For a study, the researchers sought to create and evaluate a nomogram that could predict overall survival (OS) for patients with early-stage non-small cell lung cancer (NSCLC) who were treated with stereotactic ablative radiotherapy (SABR) vs observation. Adults with biopsy-proven T1-T2N0 NCSLC who were treated with SABR (30-70 Gy in 1-10 fractions with physiologically effective dose ≥100 Gy10) or observed in the National Cancer Database (NCDB) between 2004 and 2015 were identified. On predictive demographic and clinicopathologic characteristics found by logistic regression, the propensity score was utilized to link SABR and observation cohorts. A multivariable Cox proportional hazard was discovered using backward selection and a nomogram to predict 2- and 5-year OS. Time-dependent receiver operating characteristic (ROC) curves and integrated area under the ROC curve (AUC) analysis were used to measure model prediction accuracy. A total of 22,073 people satisfied the criterion for inclusion, and 4,418 matched pairs (n=8,836) were selected for nomogram construction. On multivariable analysis, younger age (HR 0.82 by decade, P<.001), female sex (HR 0.81, P<.001), lower comorbidity index (HR 0.65 for 0 vs ≥3, P<.001), smaller tumor size (HR 0.60 for ≤3cm vs 5.1-7cm, P<.001), adenocarcinoma histology (P<.001), and receipt of SABR (P<.001) were the factors most strongly associated with improved OS. The interaction of SABR and histology was substantially related to OS (P=.017). Patients with squamous cell carcinoma observed (HR 1.44, 95% CI 1.33-1.56) or treated with SABR (HR 1.24, 95% CI 1.14-1.35) had significantly lower OS than patients with adenocarcinoma. The nomogram showed fair accuracy in predicting OS with an integrated time-dependent AUC of 0.694 across the whole follow-up period. Whether medically inoperable early-stage NSCLC patients received SABR or prefer observation, the nomogram estimates OS at 2 and 5 years. Other variables not included in the NCDB could help increase the model’s accuracy.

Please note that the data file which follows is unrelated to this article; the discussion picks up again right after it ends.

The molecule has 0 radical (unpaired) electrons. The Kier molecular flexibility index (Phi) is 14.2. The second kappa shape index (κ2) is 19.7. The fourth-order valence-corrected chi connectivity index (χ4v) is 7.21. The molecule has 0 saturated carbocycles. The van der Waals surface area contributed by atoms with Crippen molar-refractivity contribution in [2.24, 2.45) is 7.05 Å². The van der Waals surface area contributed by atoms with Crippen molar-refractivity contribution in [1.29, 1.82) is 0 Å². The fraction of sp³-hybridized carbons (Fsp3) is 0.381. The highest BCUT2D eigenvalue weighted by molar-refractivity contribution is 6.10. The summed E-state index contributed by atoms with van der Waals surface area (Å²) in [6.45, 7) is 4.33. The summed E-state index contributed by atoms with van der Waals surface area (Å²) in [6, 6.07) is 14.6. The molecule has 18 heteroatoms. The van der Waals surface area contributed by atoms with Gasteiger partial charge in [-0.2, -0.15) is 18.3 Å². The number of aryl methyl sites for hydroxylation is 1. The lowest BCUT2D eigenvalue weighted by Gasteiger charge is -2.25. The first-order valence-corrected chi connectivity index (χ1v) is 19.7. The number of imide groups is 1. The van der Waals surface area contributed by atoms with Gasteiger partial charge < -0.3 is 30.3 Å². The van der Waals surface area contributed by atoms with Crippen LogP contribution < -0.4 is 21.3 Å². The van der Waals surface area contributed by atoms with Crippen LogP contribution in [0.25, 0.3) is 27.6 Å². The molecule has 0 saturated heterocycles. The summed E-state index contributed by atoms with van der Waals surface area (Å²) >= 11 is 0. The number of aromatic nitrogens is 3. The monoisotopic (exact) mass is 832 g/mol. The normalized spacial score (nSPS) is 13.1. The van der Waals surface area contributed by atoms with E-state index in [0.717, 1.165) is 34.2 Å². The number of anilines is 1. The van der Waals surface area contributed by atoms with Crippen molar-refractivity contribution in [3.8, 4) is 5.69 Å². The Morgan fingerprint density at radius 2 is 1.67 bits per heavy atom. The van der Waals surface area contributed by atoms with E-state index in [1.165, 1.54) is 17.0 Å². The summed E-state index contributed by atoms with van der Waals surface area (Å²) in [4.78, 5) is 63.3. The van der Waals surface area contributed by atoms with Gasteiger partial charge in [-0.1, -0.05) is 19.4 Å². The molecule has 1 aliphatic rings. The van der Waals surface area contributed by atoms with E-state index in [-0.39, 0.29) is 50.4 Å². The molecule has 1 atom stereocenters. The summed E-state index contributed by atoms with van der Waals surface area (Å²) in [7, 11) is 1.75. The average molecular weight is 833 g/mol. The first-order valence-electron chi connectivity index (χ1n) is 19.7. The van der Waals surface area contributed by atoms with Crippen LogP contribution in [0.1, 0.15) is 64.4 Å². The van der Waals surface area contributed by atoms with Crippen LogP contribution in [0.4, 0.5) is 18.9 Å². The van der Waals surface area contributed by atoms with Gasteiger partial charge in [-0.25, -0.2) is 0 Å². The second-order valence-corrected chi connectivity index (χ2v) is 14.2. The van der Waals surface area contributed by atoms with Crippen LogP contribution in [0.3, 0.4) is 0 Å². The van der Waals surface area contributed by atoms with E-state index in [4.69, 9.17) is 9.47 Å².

Link:www.sciencedirect.com/science/article/abs/pii/S1525730421001595